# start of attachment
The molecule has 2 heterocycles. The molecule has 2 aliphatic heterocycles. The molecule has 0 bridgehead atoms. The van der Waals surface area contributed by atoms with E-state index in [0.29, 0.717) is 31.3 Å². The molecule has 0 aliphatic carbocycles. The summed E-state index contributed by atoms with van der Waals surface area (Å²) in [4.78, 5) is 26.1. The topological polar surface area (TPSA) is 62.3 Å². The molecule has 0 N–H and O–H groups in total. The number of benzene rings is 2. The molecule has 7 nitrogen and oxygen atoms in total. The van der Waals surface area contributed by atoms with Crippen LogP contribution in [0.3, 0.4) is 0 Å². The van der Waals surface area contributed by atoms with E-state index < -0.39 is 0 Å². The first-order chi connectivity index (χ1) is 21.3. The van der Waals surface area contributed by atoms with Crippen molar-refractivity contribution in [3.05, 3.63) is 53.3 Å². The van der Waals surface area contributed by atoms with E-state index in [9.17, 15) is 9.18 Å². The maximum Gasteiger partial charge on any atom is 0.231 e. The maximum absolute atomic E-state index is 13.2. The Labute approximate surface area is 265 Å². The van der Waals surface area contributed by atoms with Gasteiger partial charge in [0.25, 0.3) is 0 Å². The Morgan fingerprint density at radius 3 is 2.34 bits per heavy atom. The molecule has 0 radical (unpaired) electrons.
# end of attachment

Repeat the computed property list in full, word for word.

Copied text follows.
The molecule has 2 heterocycles. The molecule has 2 aliphatic heterocycles. The molecule has 0 bridgehead atoms. The van der Waals surface area contributed by atoms with E-state index in [0.29, 0.717) is 31.3 Å². The molecule has 0 aliphatic carbocycles. The summed E-state index contributed by atoms with van der Waals surface area (Å²) in [4.78, 5) is 26.1. The topological polar surface area (TPSA) is 62.3 Å². The molecule has 0 N–H and O–H groups in total. The number of benzene rings is 2. The molecule has 7 nitrogen and oxygen atoms in total. The van der Waals surface area contributed by atoms with Crippen LogP contribution in [0.3, 0.4) is 0 Å². The van der Waals surface area contributed by atoms with E-state index < -0.39 is 0 Å². The first-order chi connectivity index (χ1) is 21.3. The van der Waals surface area contributed by atoms with Crippen molar-refractivity contribution in [3.05, 3.63) is 53.3 Å². The van der Waals surface area contributed by atoms with E-state index in [9.17, 15) is 9.18 Å². The maximum Gasteiger partial charge on any atom is 0.231 e. The maximum absolute atomic E-state index is 13.2. The Labute approximate surface area is 265 Å². The van der Waals surface area contributed by atoms with Gasteiger partial charge in [0.25, 0.3) is 0 Å². The Morgan fingerprint density at radius 3 is 2.34 bits per heavy atom. The molecule has 0 radical (unpaired) electrons.